It’s gone a bit quiet this week, with our federal parliamentarians deciding to keep their heads down and not further antagonise their Chinese Government counterparts. But it was curious observing the Australian reaction and outrage expressed – and on balance rightly – about China’s demands that would impinge on our sovereignty and independence.
The initial uproar had echoes of John Howard’s more domestically attuned message in dog-whistle English that “we would decide who comes here and the manner in which they come” – regarding the status of refugees and asylum seekers boating over from the Indonesian archipelago.
When our sovereign interests are challenged, there is usually a rush to defend our independence as a nation, to loudly assert Australia’s priorities and position and to push back on any (un)real or perceived threat to that independence.
Of course, for those paying attention, the passion aroused by the questioning of our sovereign independence doesn’t seem to translate to a more considered and mature understanding of the abiding sovereignty of First Nations people over the lands they have occupied for time immemorial.
The response to China’s antagonisms in recent weeks has revealed once again that we lack a national self-confidence in the legitimacy of our own nationhood. We doth protest too much methinks.
If we were more assured in our claims to sovereignty, reconciled with the past and at peace with the shared truth of our beginnings, maybe we wouldn’t feel so threatened?
More than three years ago, the Uluru Statement was presented to the Australian people (not Government) as an invitation to take the next step to tackle the legal, constitutional and relational limbo we find ourselves in – an incomplete or stunted state of Australian nationhood.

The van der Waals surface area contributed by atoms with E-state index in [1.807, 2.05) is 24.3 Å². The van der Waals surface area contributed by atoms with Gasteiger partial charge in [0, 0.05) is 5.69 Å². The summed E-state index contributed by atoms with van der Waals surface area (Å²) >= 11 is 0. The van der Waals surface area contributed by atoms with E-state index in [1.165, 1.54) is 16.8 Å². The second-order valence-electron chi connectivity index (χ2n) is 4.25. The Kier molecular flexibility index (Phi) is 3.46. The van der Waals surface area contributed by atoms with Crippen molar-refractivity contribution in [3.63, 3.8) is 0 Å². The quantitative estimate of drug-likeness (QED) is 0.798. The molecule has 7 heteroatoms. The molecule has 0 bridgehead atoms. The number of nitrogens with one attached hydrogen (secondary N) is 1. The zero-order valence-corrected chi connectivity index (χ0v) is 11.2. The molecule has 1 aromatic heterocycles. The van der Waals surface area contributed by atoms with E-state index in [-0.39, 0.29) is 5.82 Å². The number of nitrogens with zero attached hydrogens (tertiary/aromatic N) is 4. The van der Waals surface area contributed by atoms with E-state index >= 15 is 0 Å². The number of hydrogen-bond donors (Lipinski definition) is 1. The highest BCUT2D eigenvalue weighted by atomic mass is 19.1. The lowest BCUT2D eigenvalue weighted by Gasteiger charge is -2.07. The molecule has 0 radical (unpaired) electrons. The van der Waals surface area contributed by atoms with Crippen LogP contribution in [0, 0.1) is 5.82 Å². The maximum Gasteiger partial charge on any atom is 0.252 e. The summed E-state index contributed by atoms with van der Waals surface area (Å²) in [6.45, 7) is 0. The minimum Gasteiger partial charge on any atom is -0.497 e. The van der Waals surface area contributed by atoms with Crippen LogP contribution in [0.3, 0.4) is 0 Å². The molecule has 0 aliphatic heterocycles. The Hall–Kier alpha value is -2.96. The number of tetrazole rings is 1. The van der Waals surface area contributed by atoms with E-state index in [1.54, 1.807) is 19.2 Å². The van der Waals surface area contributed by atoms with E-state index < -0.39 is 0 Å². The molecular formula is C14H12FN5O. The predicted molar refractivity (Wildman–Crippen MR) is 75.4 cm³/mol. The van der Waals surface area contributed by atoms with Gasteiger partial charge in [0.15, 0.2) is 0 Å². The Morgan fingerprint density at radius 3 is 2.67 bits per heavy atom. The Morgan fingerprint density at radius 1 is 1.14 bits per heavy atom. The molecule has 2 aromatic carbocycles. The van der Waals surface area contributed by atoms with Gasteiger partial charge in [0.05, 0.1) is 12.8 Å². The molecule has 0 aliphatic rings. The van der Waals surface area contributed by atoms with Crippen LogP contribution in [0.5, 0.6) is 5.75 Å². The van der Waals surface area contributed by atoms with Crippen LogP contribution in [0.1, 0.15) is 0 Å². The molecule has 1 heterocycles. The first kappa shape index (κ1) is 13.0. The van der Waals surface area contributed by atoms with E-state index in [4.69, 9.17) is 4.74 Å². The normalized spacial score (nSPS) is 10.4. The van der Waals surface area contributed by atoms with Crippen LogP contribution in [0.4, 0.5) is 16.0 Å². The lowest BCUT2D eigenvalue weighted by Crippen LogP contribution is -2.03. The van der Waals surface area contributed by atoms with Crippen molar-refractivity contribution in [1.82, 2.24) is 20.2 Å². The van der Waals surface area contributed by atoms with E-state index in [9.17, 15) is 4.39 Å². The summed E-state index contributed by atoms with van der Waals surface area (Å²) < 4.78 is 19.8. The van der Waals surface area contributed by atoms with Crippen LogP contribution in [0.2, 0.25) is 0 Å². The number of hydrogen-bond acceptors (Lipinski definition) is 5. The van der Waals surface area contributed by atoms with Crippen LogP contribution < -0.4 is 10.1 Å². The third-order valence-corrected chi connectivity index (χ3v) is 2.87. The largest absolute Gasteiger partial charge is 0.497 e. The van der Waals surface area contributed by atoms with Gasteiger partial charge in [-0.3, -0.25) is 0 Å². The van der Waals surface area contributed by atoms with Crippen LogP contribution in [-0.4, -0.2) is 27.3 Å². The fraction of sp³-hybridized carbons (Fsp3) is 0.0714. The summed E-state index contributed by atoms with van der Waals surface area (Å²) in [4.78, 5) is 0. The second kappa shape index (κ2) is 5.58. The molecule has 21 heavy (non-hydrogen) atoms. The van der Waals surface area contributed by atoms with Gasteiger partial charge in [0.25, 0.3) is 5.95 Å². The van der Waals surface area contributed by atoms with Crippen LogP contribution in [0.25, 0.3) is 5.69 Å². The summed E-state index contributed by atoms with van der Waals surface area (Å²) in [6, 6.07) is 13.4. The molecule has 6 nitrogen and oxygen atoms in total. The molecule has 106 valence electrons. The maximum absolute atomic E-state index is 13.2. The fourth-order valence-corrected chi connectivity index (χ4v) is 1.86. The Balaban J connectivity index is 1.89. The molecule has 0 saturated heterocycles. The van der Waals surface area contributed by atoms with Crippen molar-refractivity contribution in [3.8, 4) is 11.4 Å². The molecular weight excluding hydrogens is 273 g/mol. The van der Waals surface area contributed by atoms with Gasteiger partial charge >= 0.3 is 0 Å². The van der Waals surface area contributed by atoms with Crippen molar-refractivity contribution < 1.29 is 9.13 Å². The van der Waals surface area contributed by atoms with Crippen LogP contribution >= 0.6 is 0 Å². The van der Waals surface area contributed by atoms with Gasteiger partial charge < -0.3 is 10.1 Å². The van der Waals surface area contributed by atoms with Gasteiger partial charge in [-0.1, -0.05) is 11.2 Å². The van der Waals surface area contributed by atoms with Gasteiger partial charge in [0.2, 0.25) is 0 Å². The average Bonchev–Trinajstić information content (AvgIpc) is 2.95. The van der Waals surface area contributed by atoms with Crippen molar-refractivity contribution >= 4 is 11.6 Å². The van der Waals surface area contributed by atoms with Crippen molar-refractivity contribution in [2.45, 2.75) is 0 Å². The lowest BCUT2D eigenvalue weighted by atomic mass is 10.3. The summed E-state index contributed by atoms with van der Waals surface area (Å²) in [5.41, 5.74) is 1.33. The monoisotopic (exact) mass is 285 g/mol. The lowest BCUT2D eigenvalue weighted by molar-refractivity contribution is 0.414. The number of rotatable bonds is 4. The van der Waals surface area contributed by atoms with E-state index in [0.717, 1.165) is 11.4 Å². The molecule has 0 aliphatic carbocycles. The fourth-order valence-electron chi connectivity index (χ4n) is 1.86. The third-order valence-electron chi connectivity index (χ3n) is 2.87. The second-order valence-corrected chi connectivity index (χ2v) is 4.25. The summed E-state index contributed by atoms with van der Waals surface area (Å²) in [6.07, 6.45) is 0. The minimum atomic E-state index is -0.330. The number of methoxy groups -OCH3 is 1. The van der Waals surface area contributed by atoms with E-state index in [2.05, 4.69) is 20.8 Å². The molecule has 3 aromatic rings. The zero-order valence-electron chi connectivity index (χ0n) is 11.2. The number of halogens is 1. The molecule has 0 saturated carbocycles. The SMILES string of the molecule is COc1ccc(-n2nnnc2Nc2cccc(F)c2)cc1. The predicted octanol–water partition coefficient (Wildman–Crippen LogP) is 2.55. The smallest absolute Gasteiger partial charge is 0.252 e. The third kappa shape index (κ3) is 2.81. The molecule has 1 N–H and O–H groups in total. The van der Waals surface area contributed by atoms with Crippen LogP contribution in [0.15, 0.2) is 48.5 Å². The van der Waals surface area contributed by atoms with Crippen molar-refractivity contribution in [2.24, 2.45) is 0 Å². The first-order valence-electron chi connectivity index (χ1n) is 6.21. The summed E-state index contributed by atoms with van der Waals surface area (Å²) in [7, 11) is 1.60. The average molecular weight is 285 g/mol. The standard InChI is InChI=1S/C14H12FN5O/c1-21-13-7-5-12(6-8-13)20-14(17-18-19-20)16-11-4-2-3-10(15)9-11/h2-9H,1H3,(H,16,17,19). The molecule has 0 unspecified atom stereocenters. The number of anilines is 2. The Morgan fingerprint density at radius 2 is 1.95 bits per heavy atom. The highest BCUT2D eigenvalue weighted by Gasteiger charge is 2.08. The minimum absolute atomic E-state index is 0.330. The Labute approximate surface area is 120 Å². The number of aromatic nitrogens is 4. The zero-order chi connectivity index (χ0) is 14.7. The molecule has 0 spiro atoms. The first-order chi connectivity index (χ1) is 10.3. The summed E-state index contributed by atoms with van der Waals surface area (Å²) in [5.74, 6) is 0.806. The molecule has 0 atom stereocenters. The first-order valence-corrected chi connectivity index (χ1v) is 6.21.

Speaking of the sovereignty of the First Nations’ Peoples of this continent, the Uluru Statement eloquently lays out that:
‘This sovereignty is a spiritual notion: the ancestral tie between the land, or ‘mother nature’, and the Aboriginal and Torres Strait Islander peoples who were born therefrom, remain attached thereto, and must one day return thither to be united with our ancestors. This link is the basis of the ownership of the soil, or better, of sovereignty. It has never been ceded or extinguished, and co-exists with the sovereignty of the Crown.
How could it be otherwise?’
How indeed? After 230 plus years of European colonisation, this question has not been answered or addressed by the British Empire, the Australian Constitution (1901 or 1967), the High Court (via Mabo) or any of the Commonwealth governments that have formed since Federation.
There are genuine, though misguided, concerns about how the implementation of the Uluru Statement, Treaty, Constitutional reform etcetera may further entrench division in our society. Consider the feigned concerns of such elected leaders as former prime minister Malcolm Turnbull, who rejected the Uluru Statement out of hand:
“Our democracy is built on the foundation of all Australian citizens having equal civic rights – all being able to vote for, stand for and serve in either of the two chambers of our national parliament.
A constitutionally enshrined additional representative assembly which only Indigenous Australians could vote for or serve in is inconsistent with this fundamental principle.”
First, our democracy is established on the foundations outlined in the Constitution, which went out of its way to make sure that First Nations peoples could not enjoy ‘equal civic rights’ as Australian citizens.
If the democratic foundations espoused by the establishment defenders of our Australian state are shown from the beginning to have been divisive, exclusive and racist, then how can we be so confident in the virtue of our sovereignty as it stands – or conversely, how can we so easily ignore the ancient and continuing sovereign claim of the Peoples that had occupied the Australian landmass for tens of thousands of years?